It wouldn’t be a complete stretch to pair it up with an order of the infinitely snackable Cinnatwist Chicharrones, a fun mash-up combining the spirit behind Taco Bell’s Cinnamon Twists and the sweet cinnamon-forward flavor of Cinnabon.

"At first, we thought we’d simply do cinnamon twists," recalls Miller. "… but those morphed into chicharrones. They still needed something, so we pulled in the sweet and spicy element with the Cinnabon glaze" ($5).

If sweet and spicy isn’t your jam, you can always fall back on Oak + Oyster’s take on a Pizza Hut classic.

"Pizza Hut used to do these really good breadsticks with cheap parmesan and a ton of herbed seasoning," says Miller. "So we took that idea, put pizza flavored Clock Shadow cheese curds inside and doctored it up with herbs, spices and lots of Parmesan."

We’re pretty sure Pizza Hut’s version can’t hold a candle to these "Stuffed Crust" Breadsticks ($7).

Nostalgic bites

Among the must-try options are amazing copycat style creations like the Blackened Shrimp Crunchwrap, swiped directly from the Taco Bell arsenal. But the Oak + Oyster version benefits from a serious shrimp upgrade and recreated versions of queso, Baja and lava sauces (along with the freshness of lettuce and tomato), $12.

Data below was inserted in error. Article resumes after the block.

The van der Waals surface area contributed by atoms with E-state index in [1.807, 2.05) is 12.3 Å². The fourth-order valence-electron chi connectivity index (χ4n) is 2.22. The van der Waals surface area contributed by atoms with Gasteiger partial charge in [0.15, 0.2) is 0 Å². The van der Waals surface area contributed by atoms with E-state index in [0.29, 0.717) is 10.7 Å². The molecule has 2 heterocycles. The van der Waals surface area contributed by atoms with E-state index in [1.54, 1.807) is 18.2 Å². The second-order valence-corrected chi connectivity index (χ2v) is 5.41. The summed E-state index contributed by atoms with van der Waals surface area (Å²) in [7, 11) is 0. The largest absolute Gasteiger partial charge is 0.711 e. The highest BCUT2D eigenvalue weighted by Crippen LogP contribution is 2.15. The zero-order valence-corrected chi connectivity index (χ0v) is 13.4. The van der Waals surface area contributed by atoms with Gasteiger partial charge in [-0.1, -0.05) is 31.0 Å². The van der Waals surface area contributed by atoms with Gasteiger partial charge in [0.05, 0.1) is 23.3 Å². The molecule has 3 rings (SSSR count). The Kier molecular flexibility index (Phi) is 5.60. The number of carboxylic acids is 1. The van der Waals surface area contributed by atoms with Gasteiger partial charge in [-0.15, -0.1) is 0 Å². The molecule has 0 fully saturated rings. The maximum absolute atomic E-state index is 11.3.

It’s a perfect pairing for the Baja Blasted, a cocktail that Lowery says is "like a '90s bartender's dream" featuring ingredients like Hpnotiq, Midori and Dry Curacao.

"The goal was to create a spiked version of Taco Bell’s Baja Blast," he says, noting that he made one of his first trips to Taco Bell since college for the sake of the drink’s R&D. "And this is close. It’s fruity and fun, but not quite a sweet as the original.

Miller and his partners Cameron Whyte and Sam Emery hail from Chicago, so all three have fond memories of meals at Portillo’s. Among their favorite menu options is the Italian beef sandwich, which has been reimagined using smoked brisket, provolone and giardiniera in these Italian Beef Spring Rolls ($7).